There are many styles of houses, many variations on themes. But the home of Geri and Lamar Cecil on Mountain Laurel Drive in Lynchburg defies all categories.
Still, from the moment Geri toured the home years ago while it was being built, it resonated. The Palladian-influenced architecture, marble floors throughout and salvaged antique woodwork appealed to her, but the timing wasn’t right.
She and Lamar married in 1996 (she had to convince him to move from Lexington where he was the William R. Kenan Professor of History at Washington and Lee), and they settled into an 1840s farmhouse on Old Trents Ferry Road. It had 30 acres, including land along Judith Creek, several old outbuildings, a barn, and a tennis court. And those things required—as many older homes do—a lot of maintenance.
“We thought the house needed to be enjoyed by a big family, with children playing and dogs barking, and friends hanging out,” says Geri.
So, in 2009, there were stirrings of moving. But they wanted a house that could be made into a home for them, one with life and character. And one night, Geri says she had a dream—randomly—about the house on Mountain Laurel. While lunching with a friend the next day, she learned the house was, indeed, on the market.
She convinced Lamar to take a look. To him, the house—which is built around a spectacular, octagonal central room that measures 26 feet by 26 feet with 26-foot-tall ceilings—seemed dark, and a bit choppy. What made them buy it anyway?
“We have vision,” deadpans Lamar, who studied architecture in his native Texas before pursuing a Ph.D. from
After a home inspection revealed issues, some of them more than just cosmetic, the couple decided to take a leap. They consulted with Lynchburg contractor Tim Reynolds, whom they had hired for various other projects throughout the years.
“Every job we ever do for them grows,” says Reynolds, who has been working as a contractor for almost 40 years, and has done work for the Cecils for at least 15. “They’ve been real good people to work with; their jobs are always unique, and it always comes together … their colors, artwork and furniture—once it’s all in, it always looks good.”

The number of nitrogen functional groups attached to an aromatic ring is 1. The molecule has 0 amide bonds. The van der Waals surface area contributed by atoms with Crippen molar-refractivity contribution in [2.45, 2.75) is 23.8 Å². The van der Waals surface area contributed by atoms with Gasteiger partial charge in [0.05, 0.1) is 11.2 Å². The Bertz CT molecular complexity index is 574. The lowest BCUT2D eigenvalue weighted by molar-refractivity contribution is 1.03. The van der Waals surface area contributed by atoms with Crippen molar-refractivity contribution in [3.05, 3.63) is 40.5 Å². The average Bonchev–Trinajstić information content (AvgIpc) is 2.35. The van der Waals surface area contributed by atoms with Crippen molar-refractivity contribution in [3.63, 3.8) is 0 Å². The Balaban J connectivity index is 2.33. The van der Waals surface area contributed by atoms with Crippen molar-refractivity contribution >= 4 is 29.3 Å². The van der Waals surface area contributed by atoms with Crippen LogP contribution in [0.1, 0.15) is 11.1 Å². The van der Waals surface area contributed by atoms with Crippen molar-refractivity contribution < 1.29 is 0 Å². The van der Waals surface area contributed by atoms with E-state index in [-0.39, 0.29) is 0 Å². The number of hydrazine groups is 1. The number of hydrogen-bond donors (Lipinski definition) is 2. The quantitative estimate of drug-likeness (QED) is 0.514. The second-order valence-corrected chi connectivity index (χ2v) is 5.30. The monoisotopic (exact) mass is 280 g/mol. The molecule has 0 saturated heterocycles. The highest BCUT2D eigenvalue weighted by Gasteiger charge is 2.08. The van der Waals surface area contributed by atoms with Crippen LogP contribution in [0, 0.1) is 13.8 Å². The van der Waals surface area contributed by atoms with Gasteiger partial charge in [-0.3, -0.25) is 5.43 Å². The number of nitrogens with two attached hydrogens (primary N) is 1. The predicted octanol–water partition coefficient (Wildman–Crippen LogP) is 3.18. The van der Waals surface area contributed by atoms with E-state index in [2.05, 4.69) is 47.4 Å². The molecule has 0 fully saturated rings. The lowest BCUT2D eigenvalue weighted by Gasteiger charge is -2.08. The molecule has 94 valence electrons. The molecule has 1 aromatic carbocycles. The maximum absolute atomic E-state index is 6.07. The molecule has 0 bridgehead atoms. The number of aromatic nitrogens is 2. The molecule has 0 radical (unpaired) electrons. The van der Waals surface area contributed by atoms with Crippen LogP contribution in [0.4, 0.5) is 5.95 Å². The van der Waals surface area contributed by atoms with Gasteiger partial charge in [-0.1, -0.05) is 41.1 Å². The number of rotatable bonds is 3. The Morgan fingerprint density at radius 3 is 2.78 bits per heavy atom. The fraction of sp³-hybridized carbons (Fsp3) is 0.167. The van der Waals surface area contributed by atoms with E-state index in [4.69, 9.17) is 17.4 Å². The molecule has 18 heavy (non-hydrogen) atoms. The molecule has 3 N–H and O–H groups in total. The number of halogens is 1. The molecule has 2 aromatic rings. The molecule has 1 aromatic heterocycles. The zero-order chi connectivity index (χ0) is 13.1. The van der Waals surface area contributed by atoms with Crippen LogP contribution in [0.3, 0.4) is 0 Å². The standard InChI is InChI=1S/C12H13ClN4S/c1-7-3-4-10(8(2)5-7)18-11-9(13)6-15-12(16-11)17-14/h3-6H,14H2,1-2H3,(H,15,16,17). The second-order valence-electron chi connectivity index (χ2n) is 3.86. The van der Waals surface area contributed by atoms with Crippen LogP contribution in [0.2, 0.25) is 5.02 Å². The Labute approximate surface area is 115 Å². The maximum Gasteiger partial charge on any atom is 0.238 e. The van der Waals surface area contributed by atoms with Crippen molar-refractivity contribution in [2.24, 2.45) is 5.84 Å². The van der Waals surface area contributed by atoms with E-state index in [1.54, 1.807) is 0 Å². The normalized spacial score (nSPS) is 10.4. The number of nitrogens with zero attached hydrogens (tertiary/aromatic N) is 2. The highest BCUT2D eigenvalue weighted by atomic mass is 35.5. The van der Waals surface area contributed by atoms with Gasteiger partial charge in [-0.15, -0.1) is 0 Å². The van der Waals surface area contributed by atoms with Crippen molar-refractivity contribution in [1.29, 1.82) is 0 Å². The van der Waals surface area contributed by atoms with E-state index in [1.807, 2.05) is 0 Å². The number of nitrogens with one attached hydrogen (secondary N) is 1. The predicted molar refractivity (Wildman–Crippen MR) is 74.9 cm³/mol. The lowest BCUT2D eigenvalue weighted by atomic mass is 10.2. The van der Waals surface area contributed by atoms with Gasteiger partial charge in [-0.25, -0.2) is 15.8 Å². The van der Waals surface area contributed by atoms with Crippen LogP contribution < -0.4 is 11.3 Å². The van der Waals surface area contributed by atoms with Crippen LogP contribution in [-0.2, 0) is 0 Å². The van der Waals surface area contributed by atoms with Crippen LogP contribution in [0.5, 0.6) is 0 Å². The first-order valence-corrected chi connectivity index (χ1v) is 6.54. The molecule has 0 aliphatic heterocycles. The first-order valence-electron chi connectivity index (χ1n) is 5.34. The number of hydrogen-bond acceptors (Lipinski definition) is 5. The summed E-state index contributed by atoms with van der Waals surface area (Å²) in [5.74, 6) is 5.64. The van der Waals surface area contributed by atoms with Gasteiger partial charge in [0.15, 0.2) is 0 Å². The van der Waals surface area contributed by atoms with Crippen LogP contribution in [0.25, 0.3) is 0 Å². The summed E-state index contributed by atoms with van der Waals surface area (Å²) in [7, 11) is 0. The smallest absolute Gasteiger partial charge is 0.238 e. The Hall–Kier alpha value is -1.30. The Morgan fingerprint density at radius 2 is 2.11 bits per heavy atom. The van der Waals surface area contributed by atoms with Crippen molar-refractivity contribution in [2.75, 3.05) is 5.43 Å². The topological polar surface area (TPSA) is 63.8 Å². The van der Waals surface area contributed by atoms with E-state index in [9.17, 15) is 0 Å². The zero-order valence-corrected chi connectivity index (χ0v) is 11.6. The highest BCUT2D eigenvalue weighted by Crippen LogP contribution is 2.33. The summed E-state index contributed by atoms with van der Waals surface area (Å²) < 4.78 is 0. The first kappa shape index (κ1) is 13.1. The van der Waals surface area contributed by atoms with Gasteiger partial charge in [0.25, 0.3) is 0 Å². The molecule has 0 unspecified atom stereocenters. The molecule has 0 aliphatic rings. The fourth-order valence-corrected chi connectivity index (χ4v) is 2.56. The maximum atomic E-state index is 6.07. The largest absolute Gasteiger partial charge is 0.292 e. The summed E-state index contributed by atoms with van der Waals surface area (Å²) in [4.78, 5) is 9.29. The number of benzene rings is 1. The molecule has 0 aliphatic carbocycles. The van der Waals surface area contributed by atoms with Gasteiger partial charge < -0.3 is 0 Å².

One of the first projects was the removal of a half-bath and a coat closet from the grand front hall. Another was removing the exterior back wall, which was damaged. Not content to simply resurrect a new wall, the Cecils added a sunroom/library, the shape of which the couple designed around a Serapi rug they loved. That, and the card table, adds Lamar, which is necessary for their frequent bridge games.
“It’s really the right size for more intimate gatherings,” says Lamar, adding he and Geri appreciate the craftsmanship Reynolds brought to the new space, including built-in bookcases, huge floor-to-ceiling windows, and custom crown moldings, roughly 20 inches deep. Although new, they maintain the character of the older details in the house.
Other big projects included adding a new bathroom and remodeling an existing one, enclosing two separate, side porches, and reconfiguring the kitchen and pantry/laundry area to be a more practical space to house Lamar’s extensive china collections. There were plenty of “little jobs,” too, including reworking interior walls, updating electrical and plumbing work, and reinforcing an underground garage that spans the width of the house.
Attending to the Grandeur
The front hall’s Art Deco bronze doors (once belonging to the Post Office downtown) were buffed, and the walls were brightened with a creamy color base, which was then faux painted by Lamar to look like stacked marble blocks (a technique called Ashlar). The intricate dentil crown moldings match those in the great room, and marble floors used extensively throughout the home begin here. And Lamar’s extensive collection of Chinese export Armorial porcelain from the 1700s is displayed in Chinese Chippendale hanging shelves.
To the right of the hallway is the kitchen, the only space the Cecils say they didn’t change considerably. (Still, they removed some cabinetry, moved ovens from the kitchen to the pantry, added a larger refrigerator and fun, blue pendant lighting—among other things.)
To the left, what was once “the rumpus room,” became the dining room, one of the Cecils’ favorite in the house. Enormous leaded windows have translucent glass, which lends an intimacy to the space. Intricate walnut paneling, rumored to have been created from a tree that once stood on the property, was transformed with vibrant green paint on the walls, and a red stripe in the ceiling molding. The ceiling was painted a bright sky blue, and the Cecils added an ornate crystal chandelier that helps create just the right lighting for the dinner parties they love to throw. The china placed throughout the room on shelves and walls might just be plucked and pressed into service if there is a need. They brought an Irish marble mantel from the farmhouse, and opted to install it in the dining room; this necessitated bringing in one wall by about three feet to accommodate a gas log set and its firebox.